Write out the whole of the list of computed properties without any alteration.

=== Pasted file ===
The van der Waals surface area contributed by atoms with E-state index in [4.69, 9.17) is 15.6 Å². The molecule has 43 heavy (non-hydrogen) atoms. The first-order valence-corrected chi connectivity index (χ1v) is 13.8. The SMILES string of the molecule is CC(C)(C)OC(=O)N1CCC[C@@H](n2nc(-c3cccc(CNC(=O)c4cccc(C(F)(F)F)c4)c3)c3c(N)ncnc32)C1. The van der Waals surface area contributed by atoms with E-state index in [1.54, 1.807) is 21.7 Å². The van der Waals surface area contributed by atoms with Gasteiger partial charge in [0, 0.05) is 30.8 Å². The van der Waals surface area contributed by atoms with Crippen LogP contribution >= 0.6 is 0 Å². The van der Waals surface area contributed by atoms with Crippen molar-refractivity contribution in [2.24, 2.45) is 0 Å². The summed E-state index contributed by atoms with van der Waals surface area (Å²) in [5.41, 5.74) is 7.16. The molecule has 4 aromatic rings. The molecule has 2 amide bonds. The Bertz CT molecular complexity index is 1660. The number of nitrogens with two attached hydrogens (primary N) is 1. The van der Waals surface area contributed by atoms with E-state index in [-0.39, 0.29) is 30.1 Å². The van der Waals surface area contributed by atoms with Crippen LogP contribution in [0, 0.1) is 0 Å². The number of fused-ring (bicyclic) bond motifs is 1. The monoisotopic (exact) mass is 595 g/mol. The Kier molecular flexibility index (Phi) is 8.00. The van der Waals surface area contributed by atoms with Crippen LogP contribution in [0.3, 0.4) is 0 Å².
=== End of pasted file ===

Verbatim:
The van der Waals surface area contributed by atoms with E-state index in [4.69, 9.17) is 15.6 Å². The molecule has 43 heavy (non-hydrogen) atoms. The first-order valence-corrected chi connectivity index (χ1v) is 13.8. The SMILES string of the molecule is CC(C)(C)OC(=O)N1CCC[C@@H](n2nc(-c3cccc(CNC(=O)c4cccc(C(F)(F)F)c4)c3)c3c(N)ncnc32)C1. The van der Waals surface area contributed by atoms with E-state index in [1.54, 1.807) is 21.7 Å². The van der Waals surface area contributed by atoms with Gasteiger partial charge in [0, 0.05) is 30.8 Å². The van der Waals surface area contributed by atoms with Crippen LogP contribution >= 0.6 is 0 Å². The van der Waals surface area contributed by atoms with Crippen molar-refractivity contribution in [2.24, 2.45) is 0 Å². The summed E-state index contributed by atoms with van der Waals surface area (Å²) in [5.41, 5.74) is 7.16. The molecule has 4 aromatic rings. The molecule has 2 amide bonds. The Bertz CT molecular complexity index is 1660. The number of nitrogens with two attached hydrogens (primary N) is 1. The van der Waals surface area contributed by atoms with E-state index in [-0.39, 0.29) is 30.1 Å². The van der Waals surface area contributed by atoms with Crippen LogP contribution in [0, 0.1) is 0 Å². The number of fused-ring (bicyclic) bond motifs is 1. The monoisotopic (exact) mass is 595 g/mol. The Kier molecular flexibility index (Phi) is 8.00. The van der Waals surface area contributed by atoms with Crippen LogP contribution in [0.3, 0.4) is 0 Å².